The aim of this little book is to give general readers some idea of the subject and spirit of European Continental literature in the later and culminating period of the Middle Ages—the eleventh, twelfth, and thirteenth centuries.
It goes without saying that translations and selections are, in general, inadequate to the satisfactory representation of any literature. No piece of writing, of course, especially no piece of poetry, can be perfectly rendered into another tongue; no piece of writing can be fairly represented by detached portions. But to the general English reader Continental Mediaeval literature, so long as it remains in the original tongues, is inaccessible; and translations of many entire works are not within easy reach.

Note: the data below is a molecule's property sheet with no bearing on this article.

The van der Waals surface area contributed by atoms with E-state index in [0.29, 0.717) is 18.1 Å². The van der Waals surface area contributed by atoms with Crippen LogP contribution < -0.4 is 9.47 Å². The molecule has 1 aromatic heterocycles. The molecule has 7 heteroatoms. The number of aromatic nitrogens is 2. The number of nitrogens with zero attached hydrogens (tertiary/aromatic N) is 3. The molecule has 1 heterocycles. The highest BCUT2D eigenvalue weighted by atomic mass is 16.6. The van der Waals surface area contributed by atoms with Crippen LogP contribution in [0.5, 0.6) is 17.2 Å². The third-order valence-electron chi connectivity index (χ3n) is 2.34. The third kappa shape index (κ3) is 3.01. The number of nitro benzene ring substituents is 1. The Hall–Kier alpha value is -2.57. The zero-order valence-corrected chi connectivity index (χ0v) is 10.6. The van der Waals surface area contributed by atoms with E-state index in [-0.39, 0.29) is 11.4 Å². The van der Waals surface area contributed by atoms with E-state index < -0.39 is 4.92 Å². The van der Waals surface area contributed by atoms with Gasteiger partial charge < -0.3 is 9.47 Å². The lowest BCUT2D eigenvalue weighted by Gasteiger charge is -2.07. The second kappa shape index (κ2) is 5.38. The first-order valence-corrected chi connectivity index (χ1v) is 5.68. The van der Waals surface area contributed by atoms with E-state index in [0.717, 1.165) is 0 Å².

What translation and selection can do in this case, is to put into the hands of the ordinary student of the Middle Ages sufficient material for forming an estimate of the subjects that interested the mediaeval mind and the spirit in which they were treated. And this is what the general reader desires. Matters of form and expression—the points that translation cannot reproduce—belong, of course, to the specialist.